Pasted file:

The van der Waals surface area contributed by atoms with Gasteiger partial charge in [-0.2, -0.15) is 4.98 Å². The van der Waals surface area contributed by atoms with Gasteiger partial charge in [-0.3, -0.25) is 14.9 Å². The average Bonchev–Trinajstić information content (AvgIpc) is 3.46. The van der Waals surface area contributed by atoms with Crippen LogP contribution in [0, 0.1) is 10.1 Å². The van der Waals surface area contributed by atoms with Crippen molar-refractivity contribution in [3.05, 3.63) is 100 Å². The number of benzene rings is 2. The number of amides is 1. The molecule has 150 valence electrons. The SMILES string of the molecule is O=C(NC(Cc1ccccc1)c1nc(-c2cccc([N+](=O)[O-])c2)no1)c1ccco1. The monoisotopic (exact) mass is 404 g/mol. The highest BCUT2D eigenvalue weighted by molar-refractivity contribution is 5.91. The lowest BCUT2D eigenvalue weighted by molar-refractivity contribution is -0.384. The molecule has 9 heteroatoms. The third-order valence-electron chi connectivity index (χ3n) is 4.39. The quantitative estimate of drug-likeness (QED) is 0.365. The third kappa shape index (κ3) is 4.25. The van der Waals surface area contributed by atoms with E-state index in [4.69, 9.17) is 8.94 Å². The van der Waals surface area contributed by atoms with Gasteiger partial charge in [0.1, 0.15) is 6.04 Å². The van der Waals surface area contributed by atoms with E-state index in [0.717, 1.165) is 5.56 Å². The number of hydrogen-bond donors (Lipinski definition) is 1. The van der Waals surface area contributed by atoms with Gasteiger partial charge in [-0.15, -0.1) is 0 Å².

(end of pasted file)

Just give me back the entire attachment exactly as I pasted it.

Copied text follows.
The van der Waals surface area contributed by atoms with Gasteiger partial charge in [-0.2, -0.15) is 4.98 Å². The van der Waals surface area contributed by atoms with Gasteiger partial charge in [-0.3, -0.25) is 14.9 Å². The average Bonchev–Trinajstić information content (AvgIpc) is 3.46. The van der Waals surface area contributed by atoms with Crippen LogP contribution in [0, 0.1) is 10.1 Å². The van der Waals surface area contributed by atoms with Crippen molar-refractivity contribution in [3.05, 3.63) is 100 Å². The number of benzene rings is 2. The number of amides is 1. The molecule has 150 valence electrons. The SMILES string of the molecule is O=C(NC(Cc1ccccc1)c1nc(-c2cccc([N+](=O)[O-])c2)no1)c1ccco1. The monoisotopic (exact) mass is 404 g/mol. The highest BCUT2D eigenvalue weighted by molar-refractivity contribution is 5.91. The lowest BCUT2D eigenvalue weighted by molar-refractivity contribution is -0.384. The molecule has 9 heteroatoms. The third-order valence-electron chi connectivity index (χ3n) is 4.39. The quantitative estimate of drug-likeness (QED) is 0.365. The third kappa shape index (κ3) is 4.25. The van der Waals surface area contributed by atoms with E-state index in [4.69, 9.17) is 8.94 Å². The van der Waals surface area contributed by atoms with Gasteiger partial charge in [0.1, 0.15) is 6.04 Å². The van der Waals surface area contributed by atoms with E-state index in [0.717, 1.165) is 5.56 Å². The number of hydrogen-bond donors (Lipinski definition) is 1. The van der Waals surface area contributed by atoms with Gasteiger partial charge in [-0.15, -0.1) is 0 Å².